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29337: Holmstead: (informs)Re: 29327: Craig (news) Haiti: U.S. Partly Lifts Arms Embargo (fwd)

FROM: John Holmstead

What utter absurdity!! Because the high level of human rights abuses after the US lifterd the emabrgo the FIRST TIME under the Latortur regime has become clear they re-relift the embargo and rewrite history.....shameless revisonism.....sounds like some on this list....

U.S. lifts arms embargo to Haiti as violence grows
By Jim Lobe
Updated Nov 2, 2004, 12:01 am
WASHINGTON (IPS/GIN) - Amid growing violence in Haiti’s capital, Port-au-Prince, the United States announced Oct.
19 it will consider requests to sell weapons to the country’s interim government on a case-by-case basis, signaling the
end to a 13-year arms embargo.
The decision, confirmed by the State Department, appears designed to begin supplying weapons to the 2,500-man
police force that has carried out gun battles with militants loyal to ousted President Jean-Bertrand Aristide, who was
flown by the U.S. into exile earlier this year.
The police, however, have also been accused of firing on peaceful pro-Aristide demonstrators and rounding up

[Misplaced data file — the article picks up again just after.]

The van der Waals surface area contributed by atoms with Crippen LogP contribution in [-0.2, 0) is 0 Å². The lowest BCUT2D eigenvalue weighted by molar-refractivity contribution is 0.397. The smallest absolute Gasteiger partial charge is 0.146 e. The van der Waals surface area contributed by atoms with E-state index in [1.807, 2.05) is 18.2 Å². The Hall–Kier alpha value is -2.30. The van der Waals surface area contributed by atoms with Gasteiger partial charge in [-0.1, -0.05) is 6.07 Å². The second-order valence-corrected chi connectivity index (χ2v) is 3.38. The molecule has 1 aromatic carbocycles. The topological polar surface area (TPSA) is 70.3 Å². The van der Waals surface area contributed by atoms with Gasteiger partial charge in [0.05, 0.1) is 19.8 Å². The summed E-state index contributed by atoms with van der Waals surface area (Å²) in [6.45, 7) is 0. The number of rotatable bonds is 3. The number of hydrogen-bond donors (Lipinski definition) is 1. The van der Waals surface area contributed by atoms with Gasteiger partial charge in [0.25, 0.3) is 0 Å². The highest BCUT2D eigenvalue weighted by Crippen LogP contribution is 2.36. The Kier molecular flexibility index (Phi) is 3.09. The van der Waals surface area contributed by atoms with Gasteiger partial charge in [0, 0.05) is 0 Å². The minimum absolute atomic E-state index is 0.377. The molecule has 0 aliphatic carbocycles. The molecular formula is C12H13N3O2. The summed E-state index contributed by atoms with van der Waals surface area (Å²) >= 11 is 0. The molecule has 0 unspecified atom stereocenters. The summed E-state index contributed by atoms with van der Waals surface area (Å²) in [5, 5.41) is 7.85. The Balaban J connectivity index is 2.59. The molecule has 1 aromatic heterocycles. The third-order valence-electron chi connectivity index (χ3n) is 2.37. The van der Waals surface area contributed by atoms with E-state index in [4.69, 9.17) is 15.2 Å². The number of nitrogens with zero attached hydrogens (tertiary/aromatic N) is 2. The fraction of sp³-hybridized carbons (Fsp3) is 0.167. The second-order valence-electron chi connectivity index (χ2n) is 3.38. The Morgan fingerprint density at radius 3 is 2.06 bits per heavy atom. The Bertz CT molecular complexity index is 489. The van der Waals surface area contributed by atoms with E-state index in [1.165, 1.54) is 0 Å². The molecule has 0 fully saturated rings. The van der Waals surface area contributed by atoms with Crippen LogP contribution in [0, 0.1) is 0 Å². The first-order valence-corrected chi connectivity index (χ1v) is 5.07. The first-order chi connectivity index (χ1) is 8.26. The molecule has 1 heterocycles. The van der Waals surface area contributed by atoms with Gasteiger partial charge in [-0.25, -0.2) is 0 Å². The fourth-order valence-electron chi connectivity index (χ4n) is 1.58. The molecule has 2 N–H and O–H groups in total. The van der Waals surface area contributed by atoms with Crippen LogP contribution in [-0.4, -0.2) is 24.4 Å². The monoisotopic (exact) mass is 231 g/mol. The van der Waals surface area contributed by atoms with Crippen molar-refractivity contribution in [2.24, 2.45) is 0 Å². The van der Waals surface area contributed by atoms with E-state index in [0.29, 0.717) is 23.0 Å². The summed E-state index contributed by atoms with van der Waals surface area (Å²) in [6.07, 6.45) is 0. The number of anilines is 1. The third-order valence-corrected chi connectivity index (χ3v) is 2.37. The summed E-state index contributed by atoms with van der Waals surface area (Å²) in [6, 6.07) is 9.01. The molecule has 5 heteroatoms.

well-known leaders of Aristide’s political movement, Lavalas.
Human rights group Amnesty International (AI) denounced the recent arrest of Reverend Gerard Jean-Juste while the
priest was distributing food to hundreds of children and poor people at a church in a Port-au-Prince suburb.
According to testimony gathered by the London-based group, Rev. Jean-Juste was punched while being dragged out
of the presbytery by police officers, some of whom were wearing masks.
The police later said the arrest was a pre-emptive action based on intelligence that the priest was linked to
pro-Aristide groups, although no evidence to support that charge has been released.
“Amnesty International considers that, if the arrest is politically motivated for Rev. Jean-Juste being a vocal supporter
of former president Jean-Bertrand Aristide, Amnesty International would consider him a prisoner of conscience,” said
the organization in a statement.
The rise in tensions in the Caribbean nation began in September after Hurricane Jeanne devastated the port town of
Gonaives, Haiti’s third-largest city, killing as many as 2,000 people and destroying hundreds of homes and
The interim government of Prime Minister Gerard Latortue, which took power with the help of U.S. Marines and French
troops after Mr. Aristide’s ouster, failed to coordinate or provide much help to the stranded population, fueling popular
discontent with the regime, particularly among the poorest sectors that have long supported Mr. Aristide.
Pro-Aristide demonstrations broke out on Sept. 30, the 13th anniversary of the military coup that exiled the leader the
first time in 1991. Mr. Aristide, the first democratically elected president in Haiti’s history, is now living in South Africa.
At least two protestors were killed by police Sept. 30. The following day, the remains of three policemen who had been